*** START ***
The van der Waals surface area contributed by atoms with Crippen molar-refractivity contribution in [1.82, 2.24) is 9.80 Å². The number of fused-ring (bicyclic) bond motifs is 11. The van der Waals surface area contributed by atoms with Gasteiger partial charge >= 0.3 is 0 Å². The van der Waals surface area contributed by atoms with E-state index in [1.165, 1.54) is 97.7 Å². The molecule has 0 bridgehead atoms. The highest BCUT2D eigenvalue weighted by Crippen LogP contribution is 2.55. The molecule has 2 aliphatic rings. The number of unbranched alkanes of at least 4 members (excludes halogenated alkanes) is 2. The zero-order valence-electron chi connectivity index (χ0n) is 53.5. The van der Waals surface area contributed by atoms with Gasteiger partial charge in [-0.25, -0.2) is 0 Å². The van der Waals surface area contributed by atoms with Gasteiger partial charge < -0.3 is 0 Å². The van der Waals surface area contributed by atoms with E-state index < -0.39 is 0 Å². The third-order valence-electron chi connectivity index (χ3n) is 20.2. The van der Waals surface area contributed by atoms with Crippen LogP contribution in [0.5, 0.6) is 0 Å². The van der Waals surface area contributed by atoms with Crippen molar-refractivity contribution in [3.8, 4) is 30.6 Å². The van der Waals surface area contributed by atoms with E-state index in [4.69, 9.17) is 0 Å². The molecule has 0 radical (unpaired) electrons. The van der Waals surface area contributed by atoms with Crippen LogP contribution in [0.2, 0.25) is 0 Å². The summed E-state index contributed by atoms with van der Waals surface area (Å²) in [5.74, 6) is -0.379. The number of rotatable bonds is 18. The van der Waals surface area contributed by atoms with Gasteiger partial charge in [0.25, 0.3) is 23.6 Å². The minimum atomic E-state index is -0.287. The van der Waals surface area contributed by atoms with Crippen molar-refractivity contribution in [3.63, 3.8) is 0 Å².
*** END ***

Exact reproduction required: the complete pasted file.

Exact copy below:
The van der Waals surface area contributed by atoms with Crippen molar-refractivity contribution in [1.82, 2.24) is 9.80 Å². The number of fused-ring (bicyclic) bond motifs is 11. The van der Waals surface area contributed by atoms with Gasteiger partial charge >= 0.3 is 0 Å². The van der Waals surface area contributed by atoms with E-state index in [1.165, 1.54) is 97.7 Å². The molecule has 0 bridgehead atoms. The highest BCUT2D eigenvalue weighted by Crippen LogP contribution is 2.55. The molecule has 2 aliphatic rings. The number of unbranched alkanes of at least 4 members (excludes halogenated alkanes) is 2. The zero-order valence-electron chi connectivity index (χ0n) is 53.5. The van der Waals surface area contributed by atoms with Gasteiger partial charge in [-0.25, -0.2) is 0 Å². The van der Waals surface area contributed by atoms with Gasteiger partial charge < -0.3 is 0 Å². The van der Waals surface area contributed by atoms with E-state index < -0.39 is 0 Å². The third-order valence-electron chi connectivity index (χ3n) is 20.2. The van der Waals surface area contributed by atoms with Crippen LogP contribution in [0.5, 0.6) is 0 Å². The van der Waals surface area contributed by atoms with Crippen molar-refractivity contribution in [3.8, 4) is 30.6 Å². The van der Waals surface area contributed by atoms with E-state index in [4.69, 9.17) is 0 Å². The molecule has 0 radical (unpaired) electrons. The van der Waals surface area contributed by atoms with Crippen LogP contribution in [0.2, 0.25) is 0 Å². The summed E-state index contributed by atoms with van der Waals surface area (Å²) in [5.74, 6) is -0.379. The number of rotatable bonds is 18. The van der Waals surface area contributed by atoms with Gasteiger partial charge in [0.25, 0.3) is 23.6 Å². The minimum atomic E-state index is -0.287. The van der Waals surface area contributed by atoms with Crippen molar-refractivity contribution in [3.63, 3.8) is 0 Å².